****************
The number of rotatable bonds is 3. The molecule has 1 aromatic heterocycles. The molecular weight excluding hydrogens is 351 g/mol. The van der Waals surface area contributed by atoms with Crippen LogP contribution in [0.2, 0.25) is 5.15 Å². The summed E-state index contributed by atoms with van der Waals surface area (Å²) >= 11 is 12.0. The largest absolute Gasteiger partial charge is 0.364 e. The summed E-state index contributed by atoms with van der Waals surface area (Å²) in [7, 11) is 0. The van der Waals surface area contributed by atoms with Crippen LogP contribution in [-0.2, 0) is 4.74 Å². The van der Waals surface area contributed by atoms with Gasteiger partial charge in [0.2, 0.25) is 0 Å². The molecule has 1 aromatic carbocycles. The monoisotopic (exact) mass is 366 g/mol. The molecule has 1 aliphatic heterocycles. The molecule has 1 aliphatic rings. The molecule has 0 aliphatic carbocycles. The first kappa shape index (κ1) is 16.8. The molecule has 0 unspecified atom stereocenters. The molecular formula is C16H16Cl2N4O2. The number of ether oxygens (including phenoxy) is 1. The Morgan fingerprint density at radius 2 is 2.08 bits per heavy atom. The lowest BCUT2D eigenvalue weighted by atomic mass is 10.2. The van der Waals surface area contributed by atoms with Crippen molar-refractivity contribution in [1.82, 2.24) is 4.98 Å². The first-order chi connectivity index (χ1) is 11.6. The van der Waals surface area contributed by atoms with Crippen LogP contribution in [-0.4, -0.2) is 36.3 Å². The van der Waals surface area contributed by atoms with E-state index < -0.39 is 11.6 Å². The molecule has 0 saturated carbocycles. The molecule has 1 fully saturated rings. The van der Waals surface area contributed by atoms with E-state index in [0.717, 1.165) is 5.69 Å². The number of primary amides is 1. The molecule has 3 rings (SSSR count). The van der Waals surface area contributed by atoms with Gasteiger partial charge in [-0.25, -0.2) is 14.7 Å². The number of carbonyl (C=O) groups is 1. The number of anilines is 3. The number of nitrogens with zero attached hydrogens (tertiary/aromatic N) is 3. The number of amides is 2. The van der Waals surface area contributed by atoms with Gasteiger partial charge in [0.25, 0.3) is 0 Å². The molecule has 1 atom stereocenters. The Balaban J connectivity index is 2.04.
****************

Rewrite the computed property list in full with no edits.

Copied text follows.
The number of rotatable bonds is 3. The molecule has 1 aromatic heterocycles. The molecular weight excluding hydrogens is 351 g/mol. The van der Waals surface area contributed by atoms with Crippen LogP contribution in [0.2, 0.25) is 5.15 Å². The summed E-state index contributed by atoms with van der Waals surface area (Å²) >= 11 is 12.0. The largest absolute Gasteiger partial charge is 0.364 e. The summed E-state index contributed by atoms with van der Waals surface area (Å²) in [7, 11) is 0. The van der Waals surface area contributed by atoms with Crippen LogP contribution in [-0.2, 0) is 4.74 Å². The van der Waals surface area contributed by atoms with Gasteiger partial charge in [0.2, 0.25) is 0 Å². The molecule has 1 aromatic carbocycles. The monoisotopic (exact) mass is 366 g/mol. The molecule has 1 aliphatic heterocycles. The molecule has 1 aliphatic rings. The molecule has 0 aliphatic carbocycles. The first kappa shape index (κ1) is 16.8. The molecule has 0 unspecified atom stereocenters. The molecular formula is C16H16Cl2N4O2. The number of ether oxygens (including phenoxy) is 1. The Morgan fingerprint density at radius 2 is 2.08 bits per heavy atom. The lowest BCUT2D eigenvalue weighted by atomic mass is 10.2. The van der Waals surface area contributed by atoms with Crippen molar-refractivity contribution in [1.82, 2.24) is 4.98 Å². The first-order chi connectivity index (χ1) is 11.6. The van der Waals surface area contributed by atoms with Crippen LogP contribution in [-0.4, -0.2) is 36.3 Å². The van der Waals surface area contributed by atoms with E-state index < -0.39 is 11.6 Å². The molecule has 0 saturated carbocycles. The molecule has 1 fully saturated rings. The van der Waals surface area contributed by atoms with E-state index in [0.717, 1.165) is 5.69 Å². The number of primary amides is 1. The molecule has 3 rings (SSSR count). The van der Waals surface area contributed by atoms with Gasteiger partial charge in [-0.25, -0.2) is 14.7 Å². The number of carbonyl (C=O) groups is 1. The number of anilines is 3. The number of nitrogens with zero attached hydrogens (tertiary/aromatic N) is 3. The number of amides is 2. The van der Waals surface area contributed by atoms with Gasteiger partial charge in [0.25, 0.3) is 0 Å². The molecule has 1 atom stereocenters. The Balaban J connectivity index is 2.04.